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Title: Water quality control in a closed re-circulating system of Pacific white shrimp (Penaeus vannamei) postlarvae co-cultured with immobilized Spirulina mat
Authors: Siriphorn Sombatjinda
Chalermraj Wantawin
Somkiet Techkarnjanaruk
Boonsirm Withyachumnarnkul
Marasri Ruengjitchatchawalya
King Mongkuts University of Technology Thonburi
National Center for Genetics Engineering and Biotechnology
Mahidol University
Keywords: Agricultural and Biological Sciences
Issue Date: 1-Jan-2014
Citation: Aquaculture International. Vol.22, No.3 (2014), 1181-1195
Abstract: Immobilized Spirulina mat was co-cultured with Pacific white shrimp (Penaeus vannamei) postlarvae for water quality control in a closed re-circulating system. During the culture period, the experimental Spirulina mat system showed total ammonia nitrogen and nitrate accumulation rates lower by 32.92 and 32.26 %, respectively, compared with the system without the mat. The water exchange rate in the system with the mat was comparatively reduced by 40 %. Moreover, survival rate, growth rate, and size (length) of the co-cultured shrimp larvae were greater than those of the control (P < 0.05): 72.3 ± 5.2 versus 61.3 ± 4.4 %; 0.55 versus 0.44 mm day-1; and 9.8 ± 0.5 versus 8.7 ± 0.3 mm, respectively. The most frequently observed microbes by PCR-DGGE, either with or without Spirulina mats, were species related to classes γ-, α-, and β- of Proteobacteria (95-98 % similarity), i.e., Nitrosomonas marina, Pseudomonas sp. ITRI66, Fusobacterium ulcerans, and Exiguobacterium arabatum, and species related to Bacteriodetes, i.e., uncultured Flavobacteriales (with a similarity of 96 %). However, species related to Nitrobacter winogradskyi and Stenotrophomonas maltophilia were present only when the mats were applied, suggesting a mutualistic role in the aquaculture system. These bacterial communities, in cooperation with Spirulina sp., could enhance the shrimp response against disease, as well as growth and survival rates, and also improve the shrimp culturing water quality. © 2013 Springer Science+Business Media Dordrecht.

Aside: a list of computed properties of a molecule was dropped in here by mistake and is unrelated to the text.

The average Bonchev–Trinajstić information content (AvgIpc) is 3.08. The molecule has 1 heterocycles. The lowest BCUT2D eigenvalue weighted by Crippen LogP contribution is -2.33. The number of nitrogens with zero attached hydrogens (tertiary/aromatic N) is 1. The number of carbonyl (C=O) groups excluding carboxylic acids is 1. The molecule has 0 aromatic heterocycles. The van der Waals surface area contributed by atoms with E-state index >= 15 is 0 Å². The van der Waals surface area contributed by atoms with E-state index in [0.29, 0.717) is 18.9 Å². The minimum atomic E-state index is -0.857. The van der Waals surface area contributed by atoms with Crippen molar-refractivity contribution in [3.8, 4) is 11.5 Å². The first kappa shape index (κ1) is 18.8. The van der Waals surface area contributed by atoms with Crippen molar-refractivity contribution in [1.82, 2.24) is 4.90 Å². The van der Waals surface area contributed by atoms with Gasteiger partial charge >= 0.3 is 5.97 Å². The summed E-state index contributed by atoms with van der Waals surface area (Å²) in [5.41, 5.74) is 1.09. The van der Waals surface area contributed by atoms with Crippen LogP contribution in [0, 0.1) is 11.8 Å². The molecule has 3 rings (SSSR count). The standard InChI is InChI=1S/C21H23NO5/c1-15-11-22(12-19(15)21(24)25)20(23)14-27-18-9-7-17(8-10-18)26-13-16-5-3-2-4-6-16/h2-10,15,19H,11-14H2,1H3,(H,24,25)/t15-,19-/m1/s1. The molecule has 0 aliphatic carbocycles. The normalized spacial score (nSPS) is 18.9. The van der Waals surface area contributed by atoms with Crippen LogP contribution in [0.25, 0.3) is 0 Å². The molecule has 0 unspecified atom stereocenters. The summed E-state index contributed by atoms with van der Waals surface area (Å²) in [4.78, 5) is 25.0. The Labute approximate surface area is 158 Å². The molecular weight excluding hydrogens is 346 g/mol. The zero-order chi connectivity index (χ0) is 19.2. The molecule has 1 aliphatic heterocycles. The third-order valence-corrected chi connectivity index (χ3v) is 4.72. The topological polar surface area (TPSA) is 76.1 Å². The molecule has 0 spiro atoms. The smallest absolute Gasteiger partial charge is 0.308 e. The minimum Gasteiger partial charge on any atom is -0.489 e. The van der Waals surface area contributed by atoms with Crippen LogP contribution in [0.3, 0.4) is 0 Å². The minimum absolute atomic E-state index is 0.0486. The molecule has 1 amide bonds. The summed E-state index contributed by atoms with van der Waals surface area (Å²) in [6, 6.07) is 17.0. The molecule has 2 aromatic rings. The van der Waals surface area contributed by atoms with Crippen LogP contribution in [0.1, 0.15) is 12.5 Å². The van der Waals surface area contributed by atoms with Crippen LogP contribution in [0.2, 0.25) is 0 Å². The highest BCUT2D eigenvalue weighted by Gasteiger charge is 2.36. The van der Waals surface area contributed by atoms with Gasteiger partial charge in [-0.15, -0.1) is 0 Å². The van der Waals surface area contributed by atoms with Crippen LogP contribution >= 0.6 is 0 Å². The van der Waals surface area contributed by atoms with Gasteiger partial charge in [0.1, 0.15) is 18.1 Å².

ISSN: 1573143X
Appears in Collections:Scopus 2011-2015

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